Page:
Yet, at the same time, there are details that leave a nasty aftertaste in my mouth. Using the suffering or abuse of women to motivate male characters is a trope older than even this show's already dated yankee aesthetic, and try as it might to spin it, that's still what's happening here. Then there are smaller things, like the father fixating on his daughter being “disfigured” as if her appearance is the most pressing aspect of what's happened. Or that the girl's mother barely speaks a word in the whole altercation. Or how we don't ever learn the girl's name. Each of these elements has some level of justification considered in the text, but together it feels uncharacteristically cheap for a show that has so far handled itself with a lot more poise. It's not enough to ruin the show for me, but it does give me pause in an episode already riddled with outside issues. This feels like an unforced error, and the first time an episode's emotional climax felt muddled rather than cathartic.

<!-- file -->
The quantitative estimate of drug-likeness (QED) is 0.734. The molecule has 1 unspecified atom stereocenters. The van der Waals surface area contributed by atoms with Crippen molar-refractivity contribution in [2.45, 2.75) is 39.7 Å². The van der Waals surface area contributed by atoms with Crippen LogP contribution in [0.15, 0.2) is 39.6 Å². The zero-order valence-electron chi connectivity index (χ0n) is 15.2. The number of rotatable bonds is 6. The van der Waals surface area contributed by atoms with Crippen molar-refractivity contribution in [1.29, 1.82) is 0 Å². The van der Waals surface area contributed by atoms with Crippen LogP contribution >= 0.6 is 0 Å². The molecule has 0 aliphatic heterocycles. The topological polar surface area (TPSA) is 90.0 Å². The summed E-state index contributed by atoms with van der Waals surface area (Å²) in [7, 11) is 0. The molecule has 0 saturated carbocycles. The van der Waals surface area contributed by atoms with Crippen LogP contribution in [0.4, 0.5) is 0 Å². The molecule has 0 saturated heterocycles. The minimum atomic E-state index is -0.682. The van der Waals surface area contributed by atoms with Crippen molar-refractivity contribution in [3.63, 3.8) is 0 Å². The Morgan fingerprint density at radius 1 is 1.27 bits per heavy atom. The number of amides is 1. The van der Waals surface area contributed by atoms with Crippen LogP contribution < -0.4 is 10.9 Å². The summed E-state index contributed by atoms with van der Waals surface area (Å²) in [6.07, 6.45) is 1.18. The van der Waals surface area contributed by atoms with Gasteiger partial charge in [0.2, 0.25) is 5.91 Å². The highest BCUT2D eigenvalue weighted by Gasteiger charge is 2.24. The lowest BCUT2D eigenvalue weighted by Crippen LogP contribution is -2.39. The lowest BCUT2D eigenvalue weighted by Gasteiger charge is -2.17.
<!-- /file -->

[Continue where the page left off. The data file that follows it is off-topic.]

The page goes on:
So yeah, I'm of two minds on how to think about this episode. The theoretical version absent of poorly considered edits still wouldn't be devoid of problems, but would most certainly be a more cohesive and meaningful one all the same. At the same time, it feels like cheating to judge a show based on a hypothetical better version of it that might or might not ever see the light of day. For now, I guess I'll just hope that whoever is in charge figures out a better way to handle things moving forward. There's still a damn strong story here, and I'd hate to see it mangled.